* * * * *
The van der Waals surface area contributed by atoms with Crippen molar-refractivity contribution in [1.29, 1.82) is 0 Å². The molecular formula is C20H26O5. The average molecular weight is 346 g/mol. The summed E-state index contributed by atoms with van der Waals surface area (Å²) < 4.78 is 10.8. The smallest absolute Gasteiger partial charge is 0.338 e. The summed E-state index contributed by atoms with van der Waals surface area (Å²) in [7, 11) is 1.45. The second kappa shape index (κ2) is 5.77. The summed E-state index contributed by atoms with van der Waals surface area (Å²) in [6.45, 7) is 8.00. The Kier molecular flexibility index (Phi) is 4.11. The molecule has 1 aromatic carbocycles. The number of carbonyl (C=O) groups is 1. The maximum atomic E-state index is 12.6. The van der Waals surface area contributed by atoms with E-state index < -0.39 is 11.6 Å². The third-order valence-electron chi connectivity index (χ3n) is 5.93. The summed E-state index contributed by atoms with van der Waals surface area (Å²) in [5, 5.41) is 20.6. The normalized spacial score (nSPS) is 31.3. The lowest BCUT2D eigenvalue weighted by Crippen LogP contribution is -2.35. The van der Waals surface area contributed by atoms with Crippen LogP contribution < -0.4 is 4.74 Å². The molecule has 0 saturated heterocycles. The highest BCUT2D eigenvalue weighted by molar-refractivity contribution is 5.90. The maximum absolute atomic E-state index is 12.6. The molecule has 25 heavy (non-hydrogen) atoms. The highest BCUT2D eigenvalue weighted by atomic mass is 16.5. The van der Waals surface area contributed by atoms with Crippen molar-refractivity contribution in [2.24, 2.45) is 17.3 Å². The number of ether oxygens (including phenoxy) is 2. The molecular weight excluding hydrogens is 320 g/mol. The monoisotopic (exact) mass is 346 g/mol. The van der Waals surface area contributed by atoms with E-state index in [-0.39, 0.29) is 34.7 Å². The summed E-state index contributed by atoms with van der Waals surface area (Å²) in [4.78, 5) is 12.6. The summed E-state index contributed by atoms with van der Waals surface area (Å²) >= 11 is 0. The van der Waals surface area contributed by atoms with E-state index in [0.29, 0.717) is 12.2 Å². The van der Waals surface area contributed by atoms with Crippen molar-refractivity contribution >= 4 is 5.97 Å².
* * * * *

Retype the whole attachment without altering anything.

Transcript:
The van der Waals surface area contributed by atoms with Crippen molar-refractivity contribution in [1.29, 1.82) is 0 Å². The molecular formula is C20H26O5. The average molecular weight is 346 g/mol. The summed E-state index contributed by atoms with van der Waals surface area (Å²) < 4.78 is 10.8. The smallest absolute Gasteiger partial charge is 0.338 e. The summed E-state index contributed by atoms with van der Waals surface area (Å²) in [7, 11) is 1.45. The second kappa shape index (κ2) is 5.77. The summed E-state index contributed by atoms with van der Waals surface area (Å²) in [6.45, 7) is 8.00. The Kier molecular flexibility index (Phi) is 4.11. The molecule has 1 aromatic carbocycles. The number of carbonyl (C=O) groups is 1. The maximum atomic E-state index is 12.6. The van der Waals surface area contributed by atoms with E-state index < -0.39 is 11.6 Å². The third-order valence-electron chi connectivity index (χ3n) is 5.93. The summed E-state index contributed by atoms with van der Waals surface area (Å²) in [5, 5.41) is 20.6. The normalized spacial score (nSPS) is 31.3. The lowest BCUT2D eigenvalue weighted by Crippen LogP contribution is -2.35. The van der Waals surface area contributed by atoms with Crippen LogP contribution < -0.4 is 4.74 Å². The molecule has 0 saturated heterocycles. The highest BCUT2D eigenvalue weighted by molar-refractivity contribution is 5.90. The maximum absolute atomic E-state index is 12.6. The molecule has 25 heavy (non-hydrogen) atoms. The highest BCUT2D eigenvalue weighted by atomic mass is 16.5. The van der Waals surface area contributed by atoms with Crippen molar-refractivity contribution in [2.24, 2.45) is 17.3 Å². The number of ether oxygens (including phenoxy) is 2. The molecular weight excluding hydrogens is 320 g/mol. The monoisotopic (exact) mass is 346 g/mol. The van der Waals surface area contributed by atoms with E-state index in [-0.39, 0.29) is 34.7 Å². The summed E-state index contributed by atoms with van der Waals surface area (Å²) in [4.78, 5) is 12.6. The summed E-state index contributed by atoms with van der Waals surface area (Å²) >= 11 is 0. The van der Waals surface area contributed by atoms with E-state index in [0.29, 0.717) is 12.2 Å². The van der Waals surface area contributed by atoms with Crippen molar-refractivity contribution >= 4 is 5.97 Å².